This is a developing story. Stay tuned for more updates.
UPDATE — June 29, 2015, 12:01 a.m. — This story has been updated with remarks from another eyewitness who disputes other accounts of the incident. This story was earlier updated on June 28, 2015, 8:04 p.m., with a statement from the Charlotte-Mecklenburg Police Department regarding police response times.
UPDATE — June 29, 2015, 9:14 a.m. — Family acquaintance speaks out on conflicting reports that suspect is himself gay, saying he is not, adding that suspect is still in Mecklenburg County Jail and that his parents have been advised to speak to an attorney before speaking to media.
UPDATE — July 1, 2015, 11:09 a.m. — Sunday’s story on the assault prompted a great deal of online conversation and criticism. Read our update on the story here.
CHARLOTTE, N.C. — A man has been arrested and charged with assault and communicating threats after an early Sunday morning incident at a local gay bar. During the incident, the man was allegedly ranting about the Supreme Court’s recent marriage equality decision. Patrons and community members are calling the assault a hate crime, but a friend of the suspect said Sunday she doesn’t believe he is homophobic and another eyewitness is disputing other accounts of the incident.
The incident occurred shortly before 2 a.m. on Sunday at The Bar at 316, an LGBT bar open in Dilworth under several names since 1989. The suspect, Lucas Dylan Wilhelmson, 21, allegedly harassed several patrons while using anti-gay slurs and later physically assaulted the bar’s owner, Jeff Edwards.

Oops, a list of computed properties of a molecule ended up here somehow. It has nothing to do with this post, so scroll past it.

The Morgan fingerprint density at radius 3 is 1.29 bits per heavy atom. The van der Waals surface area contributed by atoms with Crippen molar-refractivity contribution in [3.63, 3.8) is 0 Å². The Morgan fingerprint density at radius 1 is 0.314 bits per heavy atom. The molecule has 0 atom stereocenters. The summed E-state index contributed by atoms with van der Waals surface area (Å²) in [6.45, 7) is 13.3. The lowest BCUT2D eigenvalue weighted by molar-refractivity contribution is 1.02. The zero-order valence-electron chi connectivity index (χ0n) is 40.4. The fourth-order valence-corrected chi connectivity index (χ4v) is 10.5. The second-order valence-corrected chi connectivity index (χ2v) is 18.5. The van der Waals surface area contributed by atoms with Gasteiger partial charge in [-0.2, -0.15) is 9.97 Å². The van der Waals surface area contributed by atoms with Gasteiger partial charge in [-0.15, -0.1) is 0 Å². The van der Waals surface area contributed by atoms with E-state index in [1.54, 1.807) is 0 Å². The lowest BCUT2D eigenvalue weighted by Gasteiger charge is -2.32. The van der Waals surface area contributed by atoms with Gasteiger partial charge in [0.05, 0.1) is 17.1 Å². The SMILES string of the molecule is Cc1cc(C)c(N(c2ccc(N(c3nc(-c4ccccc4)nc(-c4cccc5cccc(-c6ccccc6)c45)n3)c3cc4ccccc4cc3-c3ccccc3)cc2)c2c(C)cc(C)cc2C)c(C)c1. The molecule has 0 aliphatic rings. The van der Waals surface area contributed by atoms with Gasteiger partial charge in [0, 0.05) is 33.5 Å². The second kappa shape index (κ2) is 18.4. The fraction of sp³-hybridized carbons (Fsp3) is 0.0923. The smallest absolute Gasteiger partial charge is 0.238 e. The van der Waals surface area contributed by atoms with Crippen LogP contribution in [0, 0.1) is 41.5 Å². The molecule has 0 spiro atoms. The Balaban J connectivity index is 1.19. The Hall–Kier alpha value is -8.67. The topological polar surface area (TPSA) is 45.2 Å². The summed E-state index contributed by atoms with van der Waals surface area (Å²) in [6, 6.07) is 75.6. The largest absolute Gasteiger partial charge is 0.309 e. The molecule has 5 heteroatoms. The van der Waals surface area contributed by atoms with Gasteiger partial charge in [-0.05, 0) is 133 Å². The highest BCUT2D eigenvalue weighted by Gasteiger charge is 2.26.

According to eye witnesses, Wilhelmson came into the bar at shortly after 1 a.m. and immediately began harassing patrons. A police report notes that Wilhelmson came into the bar at 1:50 a.m.
“He came in and began harassing a female patron, asking her if she knew this was a gay bar and beginning to fight with her friend, who he thought was her husband,” said Kolby Brinkley, Edwards’ partner and the bar’s general manager.
After that disagreement, Brinkley saw Wilhelmson exit the bar’s second floor through a fire escape. Edwards followed him down. Brinkley said Edwards did not want Wilhelmson, who he said was obviously intoxicated and had car keys, to drive away from the bar.
“Jeff wanted to call him a cab and make sure he wasn’t going to drink and drive,” Brinkley said.
But the incident only worsened when Edwards followed Wilhelmson, who apparently then began assaulting Edwards. A police report said Edwards was assaulted at least 15 times. A short video of the incident shared with qnotes by an eyewitness shows the suspect repeatedly choking, hitting and slapping Edwards, who apparently never struck the suspect.
The police report and eyewitnesses also said Wilhelmson threatened to come back to the bar and kill Edwards. Brinkley said Wilhelmson was ranting about his disagreement with Friday’s landmark Supreme Court decision on marriage equality.
Brinkley thinks the incident was motivated by hate and bias, a sentiment quickly spreading among patrons and community members online on Sunday evening.
“He came in here to start a fight,” Brinkley said. “From the second he started talking to people, it was downhill from there. He was looking for trouble. He said he was straight, but you could tell he obviously had deep issues from what he was saying and how he was acting. When he came in, he did not seem friendly at all.”
Edwards was not available for comment on Sunday and wasn’t at the bar, instead spending the day at home, according to Brinkley. Edwards suffered several scratches, bruises and swelling and has a sore neck today.
“I was just shocked by it all,” Brinkley added.
Friend, acquaintance dispute incident
An acquaintance of Wilhelmson and his family contacted qnotes Sunday evening saying she doubted the attack was due to homophobia.
“I know this boy, I know his family,” said JoJo Hammond, a lesbian who lives with her wife in Apex, near Wilhelmson’s family.
Hammond says Wilhelmson’s father plays in her band, and that Wilhelmson has been to her concerts. She’s known him for about a year, she said.